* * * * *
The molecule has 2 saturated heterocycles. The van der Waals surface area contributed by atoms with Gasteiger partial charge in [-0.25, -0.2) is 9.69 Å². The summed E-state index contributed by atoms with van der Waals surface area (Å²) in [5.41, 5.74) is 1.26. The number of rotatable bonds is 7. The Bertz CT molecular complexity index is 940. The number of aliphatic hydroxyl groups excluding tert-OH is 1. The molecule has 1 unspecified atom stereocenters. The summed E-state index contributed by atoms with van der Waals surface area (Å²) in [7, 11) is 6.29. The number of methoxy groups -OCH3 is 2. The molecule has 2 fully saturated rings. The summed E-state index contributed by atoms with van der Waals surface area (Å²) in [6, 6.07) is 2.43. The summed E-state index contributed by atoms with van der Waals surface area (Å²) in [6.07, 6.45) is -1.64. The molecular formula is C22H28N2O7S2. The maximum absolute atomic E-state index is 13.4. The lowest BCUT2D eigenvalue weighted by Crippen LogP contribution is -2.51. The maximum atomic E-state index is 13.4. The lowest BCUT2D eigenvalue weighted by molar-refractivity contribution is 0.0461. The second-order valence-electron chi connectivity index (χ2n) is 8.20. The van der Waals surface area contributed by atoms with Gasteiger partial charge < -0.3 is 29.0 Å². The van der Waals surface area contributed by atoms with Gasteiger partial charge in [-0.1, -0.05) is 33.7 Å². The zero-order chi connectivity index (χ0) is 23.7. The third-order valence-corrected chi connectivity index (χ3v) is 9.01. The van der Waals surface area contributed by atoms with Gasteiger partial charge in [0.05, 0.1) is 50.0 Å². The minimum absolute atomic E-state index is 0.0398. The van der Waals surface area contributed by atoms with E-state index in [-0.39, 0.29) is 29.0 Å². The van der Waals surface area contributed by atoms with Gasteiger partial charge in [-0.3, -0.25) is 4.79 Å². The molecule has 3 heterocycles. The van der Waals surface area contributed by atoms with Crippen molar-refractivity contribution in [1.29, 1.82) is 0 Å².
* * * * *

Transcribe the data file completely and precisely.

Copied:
The molecule has 2 saturated heterocycles. The van der Waals surface area contributed by atoms with Gasteiger partial charge in [-0.25, -0.2) is 9.69 Å². The summed E-state index contributed by atoms with van der Waals surface area (Å²) in [5.41, 5.74) is 1.26. The number of rotatable bonds is 7. The Bertz CT molecular complexity index is 940. The number of aliphatic hydroxyl groups excluding tert-OH is 1. The molecule has 1 unspecified atom stereocenters. The summed E-state index contributed by atoms with van der Waals surface area (Å²) in [7, 11) is 6.29. The number of methoxy groups -OCH3 is 2. The molecule has 2 fully saturated rings. The summed E-state index contributed by atoms with van der Waals surface area (Å²) in [6, 6.07) is 2.43. The summed E-state index contributed by atoms with van der Waals surface area (Å²) in [6.07, 6.45) is -1.64. The molecular formula is C22H28N2O7S2. The maximum absolute atomic E-state index is 13.4. The lowest BCUT2D eigenvalue weighted by Crippen LogP contribution is -2.51. The maximum atomic E-state index is 13.4. The lowest BCUT2D eigenvalue weighted by molar-refractivity contribution is 0.0461. The second-order valence-electron chi connectivity index (χ2n) is 8.20. The van der Waals surface area contributed by atoms with Gasteiger partial charge < -0.3 is 29.0 Å². The van der Waals surface area contributed by atoms with Gasteiger partial charge in [-0.1, -0.05) is 33.7 Å². The zero-order chi connectivity index (χ0) is 23.7. The third-order valence-corrected chi connectivity index (χ3v) is 9.01. The van der Waals surface area contributed by atoms with Gasteiger partial charge in [0.05, 0.1) is 50.0 Å². The minimum absolute atomic E-state index is 0.0398. The van der Waals surface area contributed by atoms with E-state index in [-0.39, 0.29) is 29.0 Å². The van der Waals surface area contributed by atoms with Gasteiger partial charge in [-0.3, -0.25) is 4.79 Å². The molecule has 3 heterocycles. The van der Waals surface area contributed by atoms with Crippen molar-refractivity contribution in [1.29, 1.82) is 0 Å².